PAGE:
BIAB Brewing Primer for Beginners

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Brew -in-a-bag (BIAB) is a full-volume, all-grain brewing process using a single kettle. The appeal of BIAB brewing to me is the great quality beer that you can make using a very simple process. In fact, if you stick with the basics, you could start brewing BIAB without ever brewing extract.
So here's a down and dirty primer to get you started. Below are the items that may be different than what you are using for extract brewing.
Large Brew Kettle

This is a 17,000 BTU burner on our kitchen cooktop. I can get a decent boil out of it if I don't feel like brewing outside.
With extract brewing, a 5-gallon kettle works well. You could brew just as easily on a stovetop as you could a propane burner. It's easy enough to handle, so a ball valve isn't necessary. With BIAB, you need a 10-gallon kettle at a minimum. Don't bother trying to get one of those 7-gallon turkey fryer kits. It's just not going to be large enough. Also, plan on installing a ball valve on your BIAB kettle. It's going to be pretty heavy when full, so with a ball valve you can transfer your wort easily and safely.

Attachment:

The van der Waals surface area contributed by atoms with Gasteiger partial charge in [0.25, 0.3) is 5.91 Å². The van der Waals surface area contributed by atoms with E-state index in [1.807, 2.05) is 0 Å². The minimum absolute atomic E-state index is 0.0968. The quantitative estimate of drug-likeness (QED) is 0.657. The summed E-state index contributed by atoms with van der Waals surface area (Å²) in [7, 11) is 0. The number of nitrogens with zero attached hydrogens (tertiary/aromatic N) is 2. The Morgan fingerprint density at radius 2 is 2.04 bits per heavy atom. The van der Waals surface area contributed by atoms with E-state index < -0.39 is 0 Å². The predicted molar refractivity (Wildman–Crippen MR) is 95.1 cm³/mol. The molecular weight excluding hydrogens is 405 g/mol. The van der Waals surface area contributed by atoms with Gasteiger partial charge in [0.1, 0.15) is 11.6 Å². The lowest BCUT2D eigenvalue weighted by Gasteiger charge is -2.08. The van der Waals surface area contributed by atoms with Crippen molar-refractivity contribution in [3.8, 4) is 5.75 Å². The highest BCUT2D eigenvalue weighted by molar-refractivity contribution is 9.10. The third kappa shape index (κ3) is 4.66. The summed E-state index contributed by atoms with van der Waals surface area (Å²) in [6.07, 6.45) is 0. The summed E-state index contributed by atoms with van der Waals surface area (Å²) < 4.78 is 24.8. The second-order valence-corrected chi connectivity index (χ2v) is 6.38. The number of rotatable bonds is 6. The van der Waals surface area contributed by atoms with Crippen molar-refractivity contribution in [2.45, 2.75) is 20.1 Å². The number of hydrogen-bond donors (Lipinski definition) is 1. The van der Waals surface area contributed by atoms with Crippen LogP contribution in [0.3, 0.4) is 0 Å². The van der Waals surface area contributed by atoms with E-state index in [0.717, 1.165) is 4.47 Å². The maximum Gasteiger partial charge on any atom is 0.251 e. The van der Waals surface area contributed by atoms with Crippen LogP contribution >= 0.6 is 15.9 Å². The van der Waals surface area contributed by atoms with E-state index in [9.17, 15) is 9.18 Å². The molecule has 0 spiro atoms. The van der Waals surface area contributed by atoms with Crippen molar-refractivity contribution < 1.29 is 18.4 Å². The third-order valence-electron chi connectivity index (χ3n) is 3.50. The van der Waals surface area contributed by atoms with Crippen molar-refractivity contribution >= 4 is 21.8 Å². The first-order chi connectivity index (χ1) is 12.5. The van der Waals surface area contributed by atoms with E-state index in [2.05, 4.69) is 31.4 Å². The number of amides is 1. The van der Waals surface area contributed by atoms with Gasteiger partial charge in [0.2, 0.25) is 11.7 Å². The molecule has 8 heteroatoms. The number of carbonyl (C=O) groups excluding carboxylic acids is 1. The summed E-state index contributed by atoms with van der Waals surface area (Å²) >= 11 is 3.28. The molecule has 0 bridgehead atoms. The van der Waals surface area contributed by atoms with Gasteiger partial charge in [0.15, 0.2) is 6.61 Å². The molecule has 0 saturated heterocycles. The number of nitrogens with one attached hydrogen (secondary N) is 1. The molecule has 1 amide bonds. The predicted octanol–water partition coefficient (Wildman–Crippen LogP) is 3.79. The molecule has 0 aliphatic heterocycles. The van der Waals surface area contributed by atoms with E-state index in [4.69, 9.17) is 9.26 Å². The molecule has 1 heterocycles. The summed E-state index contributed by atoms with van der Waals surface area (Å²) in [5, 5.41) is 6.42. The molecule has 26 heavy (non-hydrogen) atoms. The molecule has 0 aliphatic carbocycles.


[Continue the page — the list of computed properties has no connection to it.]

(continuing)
A good size propane burner is what you really need. This one is between 185,000-210,000 BTU's!
Unless you have a high BTU burner on your stovetop, you'll most likely be brewing outside on a propane burner. If you have an electric stove, you may want to see if you can get a canning burner element for it.
Large Grain Bag

Standard nylon grain bag in an optional strainer basket
Well this is the "bag" in brew-in-a-bag! You have a couple of options here. One is to simply buy a course-mesh nylon grain bag from your local homebrew supply and the other is to get grain bag specifically made for BIAB. Bags from your homebrew supply are typically 24" x 24" or 24" x 36" in size. The premium custom bags can be closely tailored to your kettle's size and dimensions. They are also typically made of polyester and have reinforced seams with sewn-in handles.

Here's a view from the inside.
Which do you choose? Start with the less expensive version from your homebrew supply. It's cheap and reusable for a few brew sessions. As you dial-in your equipment and process, you may consider upgrading, depending on your needs. Since my kettle has a basket strainer, the basic bags work just fine for me.